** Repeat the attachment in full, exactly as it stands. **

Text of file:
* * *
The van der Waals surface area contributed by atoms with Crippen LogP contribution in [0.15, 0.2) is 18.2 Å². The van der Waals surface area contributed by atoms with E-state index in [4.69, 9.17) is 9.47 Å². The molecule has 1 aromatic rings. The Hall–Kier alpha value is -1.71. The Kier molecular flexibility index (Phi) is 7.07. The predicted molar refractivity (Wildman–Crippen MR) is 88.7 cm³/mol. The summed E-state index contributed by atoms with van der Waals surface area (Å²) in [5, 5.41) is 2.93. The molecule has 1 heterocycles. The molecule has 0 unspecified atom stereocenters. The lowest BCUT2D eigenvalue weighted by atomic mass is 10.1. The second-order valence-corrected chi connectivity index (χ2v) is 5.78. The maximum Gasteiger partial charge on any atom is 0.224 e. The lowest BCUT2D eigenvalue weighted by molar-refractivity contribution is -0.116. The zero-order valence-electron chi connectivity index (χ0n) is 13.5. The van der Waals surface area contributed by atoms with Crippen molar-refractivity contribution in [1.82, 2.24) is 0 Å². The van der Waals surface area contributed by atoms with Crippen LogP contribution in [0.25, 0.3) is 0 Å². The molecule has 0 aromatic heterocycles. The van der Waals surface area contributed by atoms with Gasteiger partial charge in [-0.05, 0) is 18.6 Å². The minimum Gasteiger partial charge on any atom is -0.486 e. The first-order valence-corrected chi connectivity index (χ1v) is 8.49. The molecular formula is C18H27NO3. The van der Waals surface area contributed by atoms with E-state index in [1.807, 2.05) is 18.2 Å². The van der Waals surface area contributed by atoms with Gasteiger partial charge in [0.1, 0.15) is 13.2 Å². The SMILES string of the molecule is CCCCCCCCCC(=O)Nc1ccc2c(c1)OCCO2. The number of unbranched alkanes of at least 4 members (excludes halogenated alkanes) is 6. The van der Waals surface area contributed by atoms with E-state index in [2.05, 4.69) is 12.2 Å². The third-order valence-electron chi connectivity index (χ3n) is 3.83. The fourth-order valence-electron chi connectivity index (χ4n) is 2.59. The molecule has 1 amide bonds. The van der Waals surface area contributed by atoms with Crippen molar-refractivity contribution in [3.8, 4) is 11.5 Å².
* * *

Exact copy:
The van der Waals surface area contributed by atoms with Crippen LogP contribution in [0.15, 0.2) is 18.2 Å². The van der Waals surface area contributed by atoms with E-state index in [4.69, 9.17) is 9.47 Å². The molecule has 1 aromatic rings. The Hall–Kier alpha value is -1.71. The Kier molecular flexibility index (Phi) is 7.07. The predicted molar refractivity (Wildman–Crippen MR) is 88.7 cm³/mol. The summed E-state index contributed by atoms with van der Waals surface area (Å²) in [5, 5.41) is 2.93. The molecule has 1 heterocycles. The molecule has 0 unspecified atom stereocenters. The lowest BCUT2D eigenvalue weighted by atomic mass is 10.1. The second-order valence-corrected chi connectivity index (χ2v) is 5.78. The maximum Gasteiger partial charge on any atom is 0.224 e. The lowest BCUT2D eigenvalue weighted by molar-refractivity contribution is -0.116. The zero-order valence-electron chi connectivity index (χ0n) is 13.5. The van der Waals surface area contributed by atoms with Crippen molar-refractivity contribution in [1.82, 2.24) is 0 Å². The van der Waals surface area contributed by atoms with Crippen LogP contribution in [0.25, 0.3) is 0 Å². The molecule has 0 aromatic heterocycles. The van der Waals surface area contributed by atoms with Gasteiger partial charge in [-0.05, 0) is 18.6 Å². The minimum Gasteiger partial charge on any atom is -0.486 e. The first-order valence-corrected chi connectivity index (χ1v) is 8.49. The molecular formula is C18H27NO3. The van der Waals surface area contributed by atoms with E-state index in [1.807, 2.05) is 18.2 Å². The van der Waals surface area contributed by atoms with Gasteiger partial charge in [0.1, 0.15) is 13.2 Å². The SMILES string of the molecule is CCCCCCCCCC(=O)Nc1ccc2c(c1)OCCO2. The number of unbranched alkanes of at least 4 members (excludes halogenated alkanes) is 6. The van der Waals surface area contributed by atoms with E-state index in [2.05, 4.69) is 12.2 Å². The third-order valence-electron chi connectivity index (χ3n) is 3.83. The fourth-order valence-electron chi connectivity index (χ4n) is 2.59. The molecule has 1 amide bonds. The van der Waals surface area contributed by atoms with Crippen molar-refractivity contribution in [3.8, 4) is 11.5 Å².